28 April, 2008

Tasmania - Restaurant dining

One thing about living in Melbourne is that you sometimes feel a bit silly heading out for Greek or Italian when you're interstate. We did sample a couple of the Apple Isle's offering of the latter, but on other occasions were left with just what was open in the town that night.

T's Chinese Restaurant, Main Street, Sheffield

Our plan had been to eat at Weindorfers, a restaurant attached to our accommodation, on the first night. It's only open for group bookings, however, but the proprietor was kind enough to recommend a Chinese restaurant in nearby Sheffield. We would have eaten there without the recommendation since I think it was the only place in town serving up, but it was good to know it had had good reports.

It got good reports from me as soon as I stepped into the dining room. The restaurant is in a converted house and the dining area at the back defines 'bright', both in its lighting and decor. The menu kept things pretty simple: there were three meats on offer for mains and they came with something, usually a vegetable or a herb. Our picks were the garlic pork and the beef with sweet corn.

We started with some vegie spring rolls, which came served on a sweet blue dish. The dough managed the happy duality of being both crispy and very oily and the cabbage, onion and carrot filling suitably flavoursome.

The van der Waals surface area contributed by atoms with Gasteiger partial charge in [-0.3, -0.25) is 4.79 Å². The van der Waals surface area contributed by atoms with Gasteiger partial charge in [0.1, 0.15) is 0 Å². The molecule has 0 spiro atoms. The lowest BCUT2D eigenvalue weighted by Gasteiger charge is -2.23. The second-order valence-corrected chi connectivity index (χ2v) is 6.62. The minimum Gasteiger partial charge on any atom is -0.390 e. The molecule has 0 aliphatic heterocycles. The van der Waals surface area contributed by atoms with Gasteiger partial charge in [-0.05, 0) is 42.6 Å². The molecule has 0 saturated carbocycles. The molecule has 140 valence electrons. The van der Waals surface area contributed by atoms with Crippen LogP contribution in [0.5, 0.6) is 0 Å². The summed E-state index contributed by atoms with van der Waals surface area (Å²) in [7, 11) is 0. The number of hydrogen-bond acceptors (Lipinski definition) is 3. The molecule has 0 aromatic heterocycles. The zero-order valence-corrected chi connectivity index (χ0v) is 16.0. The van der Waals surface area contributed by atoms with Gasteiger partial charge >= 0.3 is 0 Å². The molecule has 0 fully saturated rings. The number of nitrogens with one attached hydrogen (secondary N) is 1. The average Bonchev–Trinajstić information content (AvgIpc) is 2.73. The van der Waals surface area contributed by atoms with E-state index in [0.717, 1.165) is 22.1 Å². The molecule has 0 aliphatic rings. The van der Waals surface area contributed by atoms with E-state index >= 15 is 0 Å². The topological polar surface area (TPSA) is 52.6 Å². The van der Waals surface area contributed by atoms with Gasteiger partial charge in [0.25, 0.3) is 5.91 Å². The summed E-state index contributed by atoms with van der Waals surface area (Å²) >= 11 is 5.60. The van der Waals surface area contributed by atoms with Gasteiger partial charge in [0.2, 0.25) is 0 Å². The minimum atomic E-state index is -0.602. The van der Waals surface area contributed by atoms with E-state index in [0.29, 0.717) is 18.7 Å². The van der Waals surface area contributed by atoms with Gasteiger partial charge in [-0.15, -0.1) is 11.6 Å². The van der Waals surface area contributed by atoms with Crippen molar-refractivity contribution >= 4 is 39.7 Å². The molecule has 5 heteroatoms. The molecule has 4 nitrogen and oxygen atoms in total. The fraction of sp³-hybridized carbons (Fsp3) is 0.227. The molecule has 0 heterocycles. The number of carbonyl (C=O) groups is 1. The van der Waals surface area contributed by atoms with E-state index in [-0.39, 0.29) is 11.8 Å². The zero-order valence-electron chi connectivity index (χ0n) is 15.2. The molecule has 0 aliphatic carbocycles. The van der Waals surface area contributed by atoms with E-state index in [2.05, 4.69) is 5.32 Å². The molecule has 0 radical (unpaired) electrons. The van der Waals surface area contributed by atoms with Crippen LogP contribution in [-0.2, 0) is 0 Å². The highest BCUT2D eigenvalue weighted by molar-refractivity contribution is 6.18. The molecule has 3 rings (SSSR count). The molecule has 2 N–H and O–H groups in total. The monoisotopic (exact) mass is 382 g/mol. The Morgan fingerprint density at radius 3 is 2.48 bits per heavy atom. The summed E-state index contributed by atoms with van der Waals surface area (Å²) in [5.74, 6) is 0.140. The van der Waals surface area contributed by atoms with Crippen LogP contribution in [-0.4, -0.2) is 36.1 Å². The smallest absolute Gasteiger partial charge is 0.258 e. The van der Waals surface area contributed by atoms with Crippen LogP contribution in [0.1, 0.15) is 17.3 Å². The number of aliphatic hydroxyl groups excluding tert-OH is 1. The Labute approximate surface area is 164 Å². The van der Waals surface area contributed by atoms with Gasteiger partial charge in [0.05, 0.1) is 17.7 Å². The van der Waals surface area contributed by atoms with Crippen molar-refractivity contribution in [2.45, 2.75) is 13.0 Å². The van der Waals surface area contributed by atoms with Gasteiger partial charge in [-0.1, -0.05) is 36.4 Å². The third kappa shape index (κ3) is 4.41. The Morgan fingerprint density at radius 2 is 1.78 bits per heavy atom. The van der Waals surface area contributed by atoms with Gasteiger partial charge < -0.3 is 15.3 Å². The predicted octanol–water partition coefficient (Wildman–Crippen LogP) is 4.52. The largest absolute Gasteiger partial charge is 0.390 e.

The garlic pork preceded the beef dish by some minutes. While the amount of meat was undoubtedly generous, it was ably matched by the quantity of garlic laced through the dish! Not that there's anything wrong with that. From the taste samples I took while awaiting my beef dish I thought the meat had been well-handled, the vegetables were suitably crisp and the sauce was undoubtedly stocky, but worked well with the meat.

I wasn't as convinced of the kitchen's merits by my beef and sweet corn. The sauce here took on more of a gelatinous texture, and there wasn't a lot to distinguish it from what had already been served with the pork. Again, however, the meat serving was sizable. It would want to be, however, since the dishes described plus rice for two (no drinks) came to a $50 meal! Most of the mains were priced at $17 or $18.

La Calibrisella
56 Wellington St, Launceston

We sourced a winning recommendation from our hostel to head to nearby La Calibrisella for dinner. We twinged momentarily at heading out to a good pizza joint while on holidays, since we live in rolling distance of a couple of the better ones in Melbourne, but this restaurant had an ultimately redeeming feature: it was BYO-only, charged no corkage and was across the road from a BWS!